Measured differences between fourth and fifth phase diastolic blood pressures in 4885 adults: Implications for blood pressure surveys

Aaron R. Folsom, Ronald J. Prineas, David R. Jacobs, Russell V. Luepker, Richard F. Gillum

Research output: Contribution to journalArticlepeer-review

12 Scopus citations

Abstract

Folsom A R (Division of Epidemiology, School of Public Health, Stadium Gate 20, 611 Beacon Street SE, University of Minnesota, Minneapolis, Minnesota 55455, USA), Prineas R J, Jacobs D R, Luepker R V and Gillum R F. Measured differences between fourth and fifth phase diastolic blood pressures in 4885 adults: Implications for blood pressure surveys. International Journal of Epidemiology 1984, 13: 436-441.To examine in detail the relationship between fourth (D4) and fifth (D5) phase diastolic blood pressures, we used data from risk factor surveys of 4885 adults. Observers were carefully trained using audio tapes and double-stethoscope exams to record the onset of the first, fourth (muffling), and fifth (disappearance) phases of Korotkoff sounds with random-zero sphygmomanometers. The expected size of the difference between D4 and D5 pressures (D4-D5) was not discussed with observers.D4-D5 was greater (mean± SEM)in men (2.4±0.1 mmHg) than in women (1.9 ±0.1 mmHg), but two thirds of D4-D5s were not measurable, that is, 0 mmHg. Larger D4-D5s were associated with higher systolic and D4 levels, lower D5 levels, and younger ages. D4-D5 varied markedly among observers. Approximately 58% of D4-D5s exceeding 10 mmHg occurred among six observers who measured 16% of the blood pressures. However, generally the difference between D4 and D5 measured by our observers and methods was smaller than commonly believed. The possible reasons for this are discussed. We recommend that epidemiological studies measure and report both diastolic readings (D4 and D5) so that their interrelationship may be studied further in other populations.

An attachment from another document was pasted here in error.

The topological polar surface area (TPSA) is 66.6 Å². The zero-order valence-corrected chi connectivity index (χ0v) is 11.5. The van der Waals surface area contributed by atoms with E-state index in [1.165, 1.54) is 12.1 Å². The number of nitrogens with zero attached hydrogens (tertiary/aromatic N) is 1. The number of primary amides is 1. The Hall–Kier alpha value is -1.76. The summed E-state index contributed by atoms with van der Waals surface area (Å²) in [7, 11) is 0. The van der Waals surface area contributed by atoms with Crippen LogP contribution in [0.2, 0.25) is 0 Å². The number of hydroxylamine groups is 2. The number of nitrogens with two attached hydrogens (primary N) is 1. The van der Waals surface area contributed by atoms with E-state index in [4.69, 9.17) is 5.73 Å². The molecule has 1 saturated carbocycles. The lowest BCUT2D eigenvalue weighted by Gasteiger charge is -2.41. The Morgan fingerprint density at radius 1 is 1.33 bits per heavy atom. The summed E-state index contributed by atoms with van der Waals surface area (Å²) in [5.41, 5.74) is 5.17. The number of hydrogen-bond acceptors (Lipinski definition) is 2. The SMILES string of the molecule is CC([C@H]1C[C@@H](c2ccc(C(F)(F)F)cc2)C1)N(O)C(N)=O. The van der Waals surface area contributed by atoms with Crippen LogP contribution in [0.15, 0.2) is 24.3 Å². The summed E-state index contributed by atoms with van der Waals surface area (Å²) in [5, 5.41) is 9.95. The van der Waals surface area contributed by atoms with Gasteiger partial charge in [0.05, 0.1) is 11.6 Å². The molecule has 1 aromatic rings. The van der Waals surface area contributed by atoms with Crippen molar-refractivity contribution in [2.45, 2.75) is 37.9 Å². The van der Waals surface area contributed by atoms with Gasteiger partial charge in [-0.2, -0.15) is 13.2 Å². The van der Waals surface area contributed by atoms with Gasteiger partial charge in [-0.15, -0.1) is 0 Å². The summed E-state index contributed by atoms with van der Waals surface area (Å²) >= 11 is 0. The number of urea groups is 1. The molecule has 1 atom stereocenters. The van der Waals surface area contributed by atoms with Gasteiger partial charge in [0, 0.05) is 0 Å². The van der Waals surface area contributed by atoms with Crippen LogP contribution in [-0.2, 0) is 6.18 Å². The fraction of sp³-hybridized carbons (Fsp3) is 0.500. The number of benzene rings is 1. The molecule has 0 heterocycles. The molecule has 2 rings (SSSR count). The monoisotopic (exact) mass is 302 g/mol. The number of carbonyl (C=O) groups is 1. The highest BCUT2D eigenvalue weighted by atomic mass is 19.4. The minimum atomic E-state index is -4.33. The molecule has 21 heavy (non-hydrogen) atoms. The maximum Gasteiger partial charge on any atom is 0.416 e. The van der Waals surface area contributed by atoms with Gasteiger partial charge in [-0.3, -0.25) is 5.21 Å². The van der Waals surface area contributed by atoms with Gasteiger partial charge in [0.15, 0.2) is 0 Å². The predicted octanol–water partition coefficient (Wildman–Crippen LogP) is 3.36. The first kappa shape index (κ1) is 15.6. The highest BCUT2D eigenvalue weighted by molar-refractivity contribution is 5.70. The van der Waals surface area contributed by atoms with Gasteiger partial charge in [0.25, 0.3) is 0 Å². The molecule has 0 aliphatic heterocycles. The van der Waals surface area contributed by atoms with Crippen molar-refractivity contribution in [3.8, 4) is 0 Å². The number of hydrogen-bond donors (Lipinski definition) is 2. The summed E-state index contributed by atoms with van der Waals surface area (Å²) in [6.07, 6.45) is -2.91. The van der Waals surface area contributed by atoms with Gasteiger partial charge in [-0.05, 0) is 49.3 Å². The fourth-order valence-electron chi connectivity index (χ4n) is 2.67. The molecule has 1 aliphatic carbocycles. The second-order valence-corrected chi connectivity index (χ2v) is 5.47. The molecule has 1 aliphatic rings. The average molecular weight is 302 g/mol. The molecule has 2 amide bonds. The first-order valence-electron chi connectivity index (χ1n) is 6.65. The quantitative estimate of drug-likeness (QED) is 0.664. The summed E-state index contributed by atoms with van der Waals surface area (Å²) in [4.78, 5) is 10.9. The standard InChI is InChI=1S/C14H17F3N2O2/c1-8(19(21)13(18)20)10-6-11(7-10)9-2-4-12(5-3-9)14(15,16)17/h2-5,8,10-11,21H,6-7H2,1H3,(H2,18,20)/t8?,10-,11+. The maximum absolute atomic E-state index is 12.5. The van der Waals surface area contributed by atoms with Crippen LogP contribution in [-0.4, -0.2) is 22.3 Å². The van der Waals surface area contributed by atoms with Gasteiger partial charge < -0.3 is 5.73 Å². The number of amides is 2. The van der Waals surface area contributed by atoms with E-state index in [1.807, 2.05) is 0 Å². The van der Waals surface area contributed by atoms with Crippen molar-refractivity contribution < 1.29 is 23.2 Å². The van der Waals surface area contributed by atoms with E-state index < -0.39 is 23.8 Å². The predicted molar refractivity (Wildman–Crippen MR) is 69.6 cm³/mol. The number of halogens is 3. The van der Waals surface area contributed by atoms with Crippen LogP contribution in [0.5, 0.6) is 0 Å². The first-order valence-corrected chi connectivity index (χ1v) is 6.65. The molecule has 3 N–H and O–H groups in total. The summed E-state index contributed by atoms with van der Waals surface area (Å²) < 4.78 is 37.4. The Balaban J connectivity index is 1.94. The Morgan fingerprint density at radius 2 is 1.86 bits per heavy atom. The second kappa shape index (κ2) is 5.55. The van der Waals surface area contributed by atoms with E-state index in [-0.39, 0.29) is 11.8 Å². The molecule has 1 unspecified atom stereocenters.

Original languageEnglish (US)
Pages (from-to)436-441
Number of pages6
JournalInternational journal of epidemiology
Volume13
Issue number4
DOIs
StatePublished - Dec 1984

Bibliographical note

Funding Information:
ACKNOWLEDGEMENTS The authors thank Sandra James and Joan Knudsen for technical assistance, and Dot Buckingham for supervising blood pressure training. Supported by US National Heart, Lung, and Blood Institute Research Grants HL23727 and HL25523, National Research Service Award HL07036 (Dr Folsom), and Research Career Development Awards HL00287 (Dr Jacobs) and HL00329 (Dr Gillum).

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